I realized this field was a perfect fit in my public health pursuit due to my own identity as a queer man of color and my two uncles passing away from AIDS complications. I first got involved with advocacy and sexual health rights for youth when I attended the Urban Retreat held by Advocates for Youth in September. After having many discussions with my colleagues and finding a greater sense of identity I feel the need to actively support this issue and bring much awareness.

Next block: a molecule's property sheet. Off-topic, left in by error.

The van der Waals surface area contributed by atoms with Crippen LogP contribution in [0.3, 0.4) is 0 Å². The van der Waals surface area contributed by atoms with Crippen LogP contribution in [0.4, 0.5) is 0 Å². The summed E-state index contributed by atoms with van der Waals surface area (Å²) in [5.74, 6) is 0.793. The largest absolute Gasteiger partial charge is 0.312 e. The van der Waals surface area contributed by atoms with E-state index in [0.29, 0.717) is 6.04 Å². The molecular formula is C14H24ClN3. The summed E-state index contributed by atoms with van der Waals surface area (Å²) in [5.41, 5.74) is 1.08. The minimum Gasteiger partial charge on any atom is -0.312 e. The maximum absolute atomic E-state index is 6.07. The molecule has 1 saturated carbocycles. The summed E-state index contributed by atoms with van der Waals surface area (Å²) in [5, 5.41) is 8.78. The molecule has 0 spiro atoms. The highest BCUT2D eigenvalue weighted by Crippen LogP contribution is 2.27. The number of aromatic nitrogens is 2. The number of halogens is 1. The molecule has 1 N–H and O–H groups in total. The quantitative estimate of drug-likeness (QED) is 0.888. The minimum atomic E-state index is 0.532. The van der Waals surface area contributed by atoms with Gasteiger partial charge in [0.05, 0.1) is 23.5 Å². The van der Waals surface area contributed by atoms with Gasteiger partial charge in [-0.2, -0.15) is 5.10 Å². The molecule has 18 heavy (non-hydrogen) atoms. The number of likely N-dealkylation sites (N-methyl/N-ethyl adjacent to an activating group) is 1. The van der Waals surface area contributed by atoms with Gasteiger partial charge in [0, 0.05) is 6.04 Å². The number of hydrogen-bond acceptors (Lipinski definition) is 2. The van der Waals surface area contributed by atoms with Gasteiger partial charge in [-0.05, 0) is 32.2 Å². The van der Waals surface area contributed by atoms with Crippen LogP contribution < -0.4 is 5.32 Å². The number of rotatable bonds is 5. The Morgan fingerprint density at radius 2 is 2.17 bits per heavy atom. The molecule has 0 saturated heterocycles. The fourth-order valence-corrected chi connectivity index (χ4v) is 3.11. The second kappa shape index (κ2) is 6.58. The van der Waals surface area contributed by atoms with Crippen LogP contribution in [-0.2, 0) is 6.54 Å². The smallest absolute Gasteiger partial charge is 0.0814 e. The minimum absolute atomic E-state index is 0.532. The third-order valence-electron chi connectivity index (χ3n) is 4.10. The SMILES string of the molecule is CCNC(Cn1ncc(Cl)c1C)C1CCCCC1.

I recently took on the role of being a Peer Health Educator, teaching high school students about sexual health every week. I have a great understanding of how important it is for youth to be able to make informed health decisions and have a support system that shares information. As a public health educator I want young people to be aware of the decisions they are making and how it affects them later down the line. If I can share my story and bring some light to someone then my job has a purpose. I ultimately didn’t have peer health educators ten years ago, and as a result of that I have put myself into stressful situations. It is very imperative that youth advocate for their health so they can receive the quality resources and education they deserve. By youth advocating for their health, policy makers will be prone to listen to them and act accordingly. I’m motivated to inspire others to be pro-active with their health decisions and recall on consequences and benefits for their actions.